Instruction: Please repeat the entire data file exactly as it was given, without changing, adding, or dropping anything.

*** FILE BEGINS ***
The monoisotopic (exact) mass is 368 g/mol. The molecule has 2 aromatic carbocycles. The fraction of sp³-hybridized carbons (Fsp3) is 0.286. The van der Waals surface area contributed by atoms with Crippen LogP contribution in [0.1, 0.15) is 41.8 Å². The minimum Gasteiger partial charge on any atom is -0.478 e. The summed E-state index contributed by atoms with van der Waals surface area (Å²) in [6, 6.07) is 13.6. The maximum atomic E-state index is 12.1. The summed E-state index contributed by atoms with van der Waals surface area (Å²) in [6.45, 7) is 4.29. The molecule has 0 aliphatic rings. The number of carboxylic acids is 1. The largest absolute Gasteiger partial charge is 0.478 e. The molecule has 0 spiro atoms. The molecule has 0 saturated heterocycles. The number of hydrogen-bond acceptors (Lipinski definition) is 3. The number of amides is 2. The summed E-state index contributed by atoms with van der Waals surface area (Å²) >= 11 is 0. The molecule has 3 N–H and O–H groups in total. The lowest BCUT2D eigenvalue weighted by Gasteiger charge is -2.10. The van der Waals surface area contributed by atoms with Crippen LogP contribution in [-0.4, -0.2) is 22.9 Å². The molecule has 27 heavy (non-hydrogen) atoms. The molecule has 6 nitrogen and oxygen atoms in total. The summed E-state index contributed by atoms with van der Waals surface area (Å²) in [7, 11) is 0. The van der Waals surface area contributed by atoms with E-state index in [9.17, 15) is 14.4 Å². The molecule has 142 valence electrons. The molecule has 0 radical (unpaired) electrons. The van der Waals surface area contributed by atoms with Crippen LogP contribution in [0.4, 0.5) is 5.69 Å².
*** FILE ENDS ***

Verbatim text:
The monoisotopic (exact) mass is 368 g/mol. The molecule has 2 aromatic carbocycles. The fraction of sp³-hybridized carbons (Fsp3) is 0.286. The van der Waals surface area contributed by atoms with Crippen LogP contribution in [0.1, 0.15) is 41.8 Å². The minimum Gasteiger partial charge on any atom is -0.478 e. The summed E-state index contributed by atoms with van der Waals surface area (Å²) in [6, 6.07) is 13.6. The maximum atomic E-state index is 12.1. The summed E-state index contributed by atoms with van der Waals surface area (Å²) in [6.45, 7) is 4.29. The molecule has 0 aliphatic rings. The number of carboxylic acids is 1. The largest absolute Gasteiger partial charge is 0.478 e. The molecule has 0 spiro atoms. The molecule has 0 saturated heterocycles. The number of hydrogen-bond acceptors (Lipinski definition) is 3. The number of amides is 2. The summed E-state index contributed by atoms with van der Waals surface area (Å²) >= 11 is 0. The molecule has 3 N–H and O–H groups in total. The lowest BCUT2D eigenvalue weighted by Gasteiger charge is -2.10. The van der Waals surface area contributed by atoms with Crippen LogP contribution in [-0.4, -0.2) is 22.9 Å². The molecule has 27 heavy (non-hydrogen) atoms. The molecule has 6 nitrogen and oxygen atoms in total. The summed E-state index contributed by atoms with van der Waals surface area (Å²) in [7, 11) is 0. The van der Waals surface area contributed by atoms with E-state index in [9.17, 15) is 14.4 Å². The molecule has 142 valence electrons. The molecule has 0 radical (unpaired) electrons. The van der Waals surface area contributed by atoms with Crippen LogP contribution in [0.4, 0.5) is 5.69 Å².